EXEC SUMMARY: Vodafone and Etisalat networks transport government scripted messages supporting Mubarak. These messages are not normal SMS. Seemingly they are so-called Premium-Rate Short Messages that are submitted by companies on behalf of their customer/users to multiple recipients. At the same time normal SMS in Egypt are blocked, so people in Egypt cannot send SMS themselves.
CONFIRMED: Vodafone states egyptian authorities forced them to broadcast messages supportive of Mubarak regime.
People in Egypt have been getting these messages, despite an existing block on normal SMS.
OK. So according to my sources, the translation is:
Big demo starting this afternoon from Mustafa Mahmoud Square in Mohandaseen area to support Mubarak
Here the second message is the same and the first translates to:
The military cares about your safety and security and it won’t use force against these great people.
The message on etisalat shows “Egypt” as sender, the Vodafone one shows “EgyptLovers” as sender.
Both seem to be some kind of service message, not normal SMS. My contacts in Egypt confirm that they themselves cannot send SMS at all and they also tell me that not everyone has gotten these messages.
So questions arise:
Was the mobile network provider involved?
I would conclude yes. Normal people cannot send SMS at the moment. These messages are posted using a different system, as I outlined above. These SMPP costumers typically pay to the providers to use the system. So Vodafone and Etisalat should be able to find out who is behind this – at least which company posted them.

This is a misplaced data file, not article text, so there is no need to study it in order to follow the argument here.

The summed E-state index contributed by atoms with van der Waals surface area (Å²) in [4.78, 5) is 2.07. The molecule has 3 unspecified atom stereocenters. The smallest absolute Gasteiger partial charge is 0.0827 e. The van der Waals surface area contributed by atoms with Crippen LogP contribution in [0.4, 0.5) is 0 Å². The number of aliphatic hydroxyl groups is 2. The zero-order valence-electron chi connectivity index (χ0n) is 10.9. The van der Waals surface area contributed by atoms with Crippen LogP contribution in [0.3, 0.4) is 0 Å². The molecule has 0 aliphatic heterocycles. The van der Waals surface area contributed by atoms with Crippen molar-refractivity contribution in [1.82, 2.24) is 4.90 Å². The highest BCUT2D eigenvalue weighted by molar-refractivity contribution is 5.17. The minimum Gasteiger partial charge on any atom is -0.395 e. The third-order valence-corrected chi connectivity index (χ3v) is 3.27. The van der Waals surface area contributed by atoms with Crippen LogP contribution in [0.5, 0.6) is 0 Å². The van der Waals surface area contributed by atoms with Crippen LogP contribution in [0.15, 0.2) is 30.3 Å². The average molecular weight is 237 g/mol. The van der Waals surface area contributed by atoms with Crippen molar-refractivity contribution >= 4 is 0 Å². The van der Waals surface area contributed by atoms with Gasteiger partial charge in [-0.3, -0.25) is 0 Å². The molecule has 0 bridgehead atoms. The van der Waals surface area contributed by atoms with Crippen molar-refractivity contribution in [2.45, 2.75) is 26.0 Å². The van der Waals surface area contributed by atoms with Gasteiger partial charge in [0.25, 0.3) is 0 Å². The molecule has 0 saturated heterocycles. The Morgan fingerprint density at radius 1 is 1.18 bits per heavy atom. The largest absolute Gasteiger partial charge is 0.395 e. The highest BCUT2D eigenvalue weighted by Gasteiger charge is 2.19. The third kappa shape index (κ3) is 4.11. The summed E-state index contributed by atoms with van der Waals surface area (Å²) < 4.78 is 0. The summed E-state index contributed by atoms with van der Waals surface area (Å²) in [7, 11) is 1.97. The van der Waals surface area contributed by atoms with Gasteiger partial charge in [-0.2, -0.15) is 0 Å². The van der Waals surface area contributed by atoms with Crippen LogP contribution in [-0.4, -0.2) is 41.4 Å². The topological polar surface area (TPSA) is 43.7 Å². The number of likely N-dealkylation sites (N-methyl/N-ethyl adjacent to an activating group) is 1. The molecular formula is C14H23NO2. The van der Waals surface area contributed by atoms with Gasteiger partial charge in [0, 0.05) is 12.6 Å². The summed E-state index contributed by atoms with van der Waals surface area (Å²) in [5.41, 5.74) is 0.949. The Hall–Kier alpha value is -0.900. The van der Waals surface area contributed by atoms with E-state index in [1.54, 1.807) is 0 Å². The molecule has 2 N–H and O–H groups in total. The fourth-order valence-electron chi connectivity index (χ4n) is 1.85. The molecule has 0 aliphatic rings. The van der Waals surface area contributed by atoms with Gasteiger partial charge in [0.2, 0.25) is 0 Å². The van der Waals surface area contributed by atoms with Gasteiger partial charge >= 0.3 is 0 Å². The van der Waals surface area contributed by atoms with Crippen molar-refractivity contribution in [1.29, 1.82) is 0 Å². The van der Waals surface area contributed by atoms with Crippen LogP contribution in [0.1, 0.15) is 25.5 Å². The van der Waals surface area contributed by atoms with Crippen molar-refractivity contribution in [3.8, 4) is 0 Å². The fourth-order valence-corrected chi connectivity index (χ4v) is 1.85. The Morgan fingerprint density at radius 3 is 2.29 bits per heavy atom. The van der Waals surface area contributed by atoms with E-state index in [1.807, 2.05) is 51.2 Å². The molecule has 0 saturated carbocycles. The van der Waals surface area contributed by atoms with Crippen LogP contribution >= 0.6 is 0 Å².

Will update. Please comment if you can shed more light on this.
Thursday 3 February 2011
Under the emergency powers provisions of the Telecoms Act, the Egyptian authorities can instruct the mobile networks of Mobinil, Etisalat and Vodafone to send messages to the people of Egypt. They have used this since the start of the protests. These messages are not scripted by any of the mobile network operators and we do not have the ability to respond to the authorities on their content.
Vodafone Group has protested to the authorities that the current situation regarding these messages is unacceptable. We have made clear that all messages should be transparent and clearly attributable to the originator.
Wednesday 2 February 2011
Vodafone is pleased to confirm that it has been able to reinstate data services in Egypt this morning, enabling our customers to access all internet sites. We are actively lobbying to reactivate SMS services as quickly as possible for our customers.
END VODAFONE STATEMENT
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